Writer-director Andrew Semans is no stranger to tackling real fears. In his first feature, Nancy, Please, he plays on the anxiety of moving out for the first time and ending up with a psycho roommate. Ten years later in Resurrection, the fears are much darker. Mothers fear that they won’t be able to keep their child safe, but what if it’s the mother’s past that’s the threat to their child’s safety? In Resurrection, the audience observes the physical and psychological scars of an abuse victim. It’s a psychological thriller that tackles a very real subject with sensitivity, the director having witnessed this happen to a friend first hand. It’s upsetting and anxiety-inducing as the fear that your abuser will find you never dissipates. The film is so full of tension, keeping the audience transfixed with fear and curiosity as to where the story will go.
Margaret (Rebecca Hall) is successful and fit. She goes for a run every morning before heading to her job as a boss at a Biotech company. She’s a single mother to Abbie (Grace Kaufman), a bright young woman about to go off to college. Margaret exudes power and control and seems to have it all together. But she’s a complex character and Semans shows the audience so many layers to her in even just the first few minutes. In the film’s first scene, a co-worker has approached Margaret with her boyfriend issues, with Margaret pointing out that his behavior is sadistic – speaking with a conviction as she has experienced. And while a daughter moving away to college would cause worry for all mothers, Margaret’s control reveals itself to be incredibly suffocating as she’s trying to raise a daughter who won’t project any weakness, providing a glimpse into her own psyche and past trauma. When Abbie ends up in the hospital from a biking accident, it causes an extreme reaction in Margaret. Her love for her daughter is fierce, and Hall lets the audience feel that, but any harm that befalls Abbie has an end-of-the-world gloom. She tries with all her might to steer Abbie away from danger, but danger finds them anyway.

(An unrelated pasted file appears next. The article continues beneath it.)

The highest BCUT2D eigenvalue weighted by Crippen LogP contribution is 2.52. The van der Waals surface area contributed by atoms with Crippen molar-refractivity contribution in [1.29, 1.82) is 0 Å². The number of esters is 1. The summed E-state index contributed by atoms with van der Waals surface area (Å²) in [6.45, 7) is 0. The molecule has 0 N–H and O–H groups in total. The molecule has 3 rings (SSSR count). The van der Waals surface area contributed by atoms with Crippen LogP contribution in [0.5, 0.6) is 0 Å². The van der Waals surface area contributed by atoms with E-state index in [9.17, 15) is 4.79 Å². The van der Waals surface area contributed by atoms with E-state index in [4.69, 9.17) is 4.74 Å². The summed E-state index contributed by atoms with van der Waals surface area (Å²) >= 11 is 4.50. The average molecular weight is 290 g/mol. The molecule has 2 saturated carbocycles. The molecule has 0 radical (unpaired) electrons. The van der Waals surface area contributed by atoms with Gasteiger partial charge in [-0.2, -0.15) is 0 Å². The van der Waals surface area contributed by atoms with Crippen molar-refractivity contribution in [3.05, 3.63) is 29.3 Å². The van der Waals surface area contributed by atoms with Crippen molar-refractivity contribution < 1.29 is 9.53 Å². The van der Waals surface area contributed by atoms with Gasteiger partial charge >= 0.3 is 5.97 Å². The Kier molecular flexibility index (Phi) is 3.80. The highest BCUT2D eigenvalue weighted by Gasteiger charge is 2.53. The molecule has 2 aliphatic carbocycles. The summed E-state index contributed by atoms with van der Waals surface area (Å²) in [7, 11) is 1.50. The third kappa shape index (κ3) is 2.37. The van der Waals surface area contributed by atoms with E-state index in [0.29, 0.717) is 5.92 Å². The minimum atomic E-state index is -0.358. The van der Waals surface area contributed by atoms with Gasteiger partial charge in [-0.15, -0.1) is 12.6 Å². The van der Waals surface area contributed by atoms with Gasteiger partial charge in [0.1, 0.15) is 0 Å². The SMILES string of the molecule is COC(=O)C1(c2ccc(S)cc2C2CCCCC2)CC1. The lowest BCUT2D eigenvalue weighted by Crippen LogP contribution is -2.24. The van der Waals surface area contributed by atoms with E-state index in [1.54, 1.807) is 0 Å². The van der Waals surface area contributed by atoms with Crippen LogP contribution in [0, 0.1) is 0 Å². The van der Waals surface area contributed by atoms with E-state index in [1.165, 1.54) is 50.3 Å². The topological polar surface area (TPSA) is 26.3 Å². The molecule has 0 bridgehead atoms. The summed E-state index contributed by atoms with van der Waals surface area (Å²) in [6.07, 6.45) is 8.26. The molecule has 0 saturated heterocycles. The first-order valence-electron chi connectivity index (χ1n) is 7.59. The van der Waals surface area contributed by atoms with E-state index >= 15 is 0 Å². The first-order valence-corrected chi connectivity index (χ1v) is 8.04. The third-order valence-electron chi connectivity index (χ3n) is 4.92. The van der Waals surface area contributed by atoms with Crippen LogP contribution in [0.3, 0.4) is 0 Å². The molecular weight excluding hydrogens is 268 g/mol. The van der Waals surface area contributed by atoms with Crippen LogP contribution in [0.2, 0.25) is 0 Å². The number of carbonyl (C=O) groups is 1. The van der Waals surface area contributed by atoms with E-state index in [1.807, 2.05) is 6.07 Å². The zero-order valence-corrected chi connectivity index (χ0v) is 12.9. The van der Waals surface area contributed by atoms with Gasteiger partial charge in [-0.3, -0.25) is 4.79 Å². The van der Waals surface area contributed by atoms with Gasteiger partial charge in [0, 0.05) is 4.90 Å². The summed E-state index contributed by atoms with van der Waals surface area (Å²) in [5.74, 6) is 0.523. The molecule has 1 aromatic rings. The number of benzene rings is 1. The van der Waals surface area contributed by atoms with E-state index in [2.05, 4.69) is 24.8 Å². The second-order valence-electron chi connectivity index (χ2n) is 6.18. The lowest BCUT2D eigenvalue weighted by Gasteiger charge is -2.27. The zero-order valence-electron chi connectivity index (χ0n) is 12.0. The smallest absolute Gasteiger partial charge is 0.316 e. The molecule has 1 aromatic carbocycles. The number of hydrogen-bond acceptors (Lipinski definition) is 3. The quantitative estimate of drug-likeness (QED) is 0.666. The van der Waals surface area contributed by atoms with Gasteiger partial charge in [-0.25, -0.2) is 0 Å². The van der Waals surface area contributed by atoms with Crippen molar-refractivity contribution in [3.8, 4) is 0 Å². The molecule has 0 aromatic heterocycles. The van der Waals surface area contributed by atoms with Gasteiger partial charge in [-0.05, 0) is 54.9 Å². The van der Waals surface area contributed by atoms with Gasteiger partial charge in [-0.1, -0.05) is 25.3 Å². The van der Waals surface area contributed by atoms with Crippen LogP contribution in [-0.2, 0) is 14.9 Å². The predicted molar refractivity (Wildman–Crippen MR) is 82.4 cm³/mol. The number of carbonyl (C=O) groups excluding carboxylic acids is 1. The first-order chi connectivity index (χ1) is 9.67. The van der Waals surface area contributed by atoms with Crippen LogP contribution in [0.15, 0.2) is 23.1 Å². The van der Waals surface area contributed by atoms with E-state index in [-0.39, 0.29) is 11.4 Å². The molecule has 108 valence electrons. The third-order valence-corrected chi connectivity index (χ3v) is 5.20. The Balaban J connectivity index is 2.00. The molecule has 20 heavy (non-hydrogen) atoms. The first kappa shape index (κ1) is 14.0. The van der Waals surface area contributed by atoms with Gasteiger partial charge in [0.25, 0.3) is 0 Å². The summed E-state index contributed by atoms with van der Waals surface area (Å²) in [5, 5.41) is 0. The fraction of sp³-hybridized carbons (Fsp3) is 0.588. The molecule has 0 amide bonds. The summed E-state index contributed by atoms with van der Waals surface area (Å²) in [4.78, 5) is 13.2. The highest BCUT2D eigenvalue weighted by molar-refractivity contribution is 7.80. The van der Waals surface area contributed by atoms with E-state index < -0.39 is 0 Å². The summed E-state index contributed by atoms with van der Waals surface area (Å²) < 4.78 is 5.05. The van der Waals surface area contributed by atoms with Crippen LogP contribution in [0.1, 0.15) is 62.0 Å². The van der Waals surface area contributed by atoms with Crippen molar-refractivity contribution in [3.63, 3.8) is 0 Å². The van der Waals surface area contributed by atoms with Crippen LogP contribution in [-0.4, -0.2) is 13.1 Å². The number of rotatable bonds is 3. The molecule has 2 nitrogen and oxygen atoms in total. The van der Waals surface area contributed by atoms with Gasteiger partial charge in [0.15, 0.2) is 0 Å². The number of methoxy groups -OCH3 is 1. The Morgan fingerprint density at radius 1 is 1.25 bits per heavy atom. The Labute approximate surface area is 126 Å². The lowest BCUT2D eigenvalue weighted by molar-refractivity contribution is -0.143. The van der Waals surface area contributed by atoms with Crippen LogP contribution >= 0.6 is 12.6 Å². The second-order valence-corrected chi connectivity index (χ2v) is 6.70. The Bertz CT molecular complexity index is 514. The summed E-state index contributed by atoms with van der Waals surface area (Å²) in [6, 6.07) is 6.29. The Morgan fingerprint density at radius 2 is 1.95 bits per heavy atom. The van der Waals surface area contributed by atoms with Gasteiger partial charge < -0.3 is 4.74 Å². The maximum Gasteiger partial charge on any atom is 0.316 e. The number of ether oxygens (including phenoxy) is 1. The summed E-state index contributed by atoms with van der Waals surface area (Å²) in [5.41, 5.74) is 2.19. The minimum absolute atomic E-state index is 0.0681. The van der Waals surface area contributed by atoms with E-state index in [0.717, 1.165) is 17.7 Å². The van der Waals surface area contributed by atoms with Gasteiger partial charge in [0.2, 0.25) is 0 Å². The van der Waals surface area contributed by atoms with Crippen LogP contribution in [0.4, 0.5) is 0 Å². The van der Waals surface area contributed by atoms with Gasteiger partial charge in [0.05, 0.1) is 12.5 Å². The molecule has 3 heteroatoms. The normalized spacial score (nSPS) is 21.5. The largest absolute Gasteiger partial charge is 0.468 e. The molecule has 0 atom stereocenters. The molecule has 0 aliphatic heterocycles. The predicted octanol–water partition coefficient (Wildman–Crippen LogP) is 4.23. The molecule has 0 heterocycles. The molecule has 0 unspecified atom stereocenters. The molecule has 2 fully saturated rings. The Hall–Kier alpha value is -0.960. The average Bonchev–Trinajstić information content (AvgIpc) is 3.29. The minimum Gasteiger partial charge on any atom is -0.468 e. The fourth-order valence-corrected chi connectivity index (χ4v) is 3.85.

From the get-go, Jim Williams’ score fills the film with a very unsettling energy. Energetic strings propel you to observe a life that’s about to be thrown into chaos, and when that chaos strikes, the absence of strings provides an overpowering sense of doom. Suspense fills every scene as Margaret comes face to face with her past. When she sees David (Tim Roth), an ex from over two decades ago, she begins to spiral. Hall’s breath quickens in pace as she panics, and the camera moves upwards as she sits in a chair like her anxiety beginning to rise. Crossing paths with David leads her to try to have even tighter control of her life, especially to protect Abbie by keeping her in the dark. However, Margaret’s actions cause immense strain on their relationship and also affects her work. “Everything is going to be alright,” she tells Abbie, but her voice suggests unsureness.
Hall gives another powerhouse performance in Resurrection, delivering a monologue so stirring that you’re left unblinking for its entirety. She carries with her an intensity that keeps you captivated, which also elevates the suspense of the piece. Margaret is both fiercely determined and a pained character, showing how victims of abuse often blame themselves for falling for the grooming and gaslighting of someone they believe loves them. And this is a belief that they can carry for a long time and one that can affect their relationships. Margaret taking responsibility for what happened to her is why she takes great importance in keeping Abbie safe. Kaufman plays Abbie with a sarcastic wit but also embodies the frustration and confusion of someone in the dark who yearns for independence. The friction that builds between the pair is aggravating at times because you’re desperate for the narrative to get to a point where Abbie understands what her mother is going through. As for Roth, he plays the most disgusting villain. The level of control his character still has on Margaret is frightening, and he sickeningly believes that he’s the best for her. What’s fascinating is that Roth plays David like he’s a harmless and charming guy, but the manipulation does come through with a venomous smile.
Semans’ second feature is a forceful exploration of overcoming fears and confronting the past. By presenting a life so structurally sound that begins to reveal its cracks, Resurrection becomes a nail-biting thriller as a life collapses under the strain of twisted mind games. This all leads to a bloody shocking ending that isn’t easy to shake off.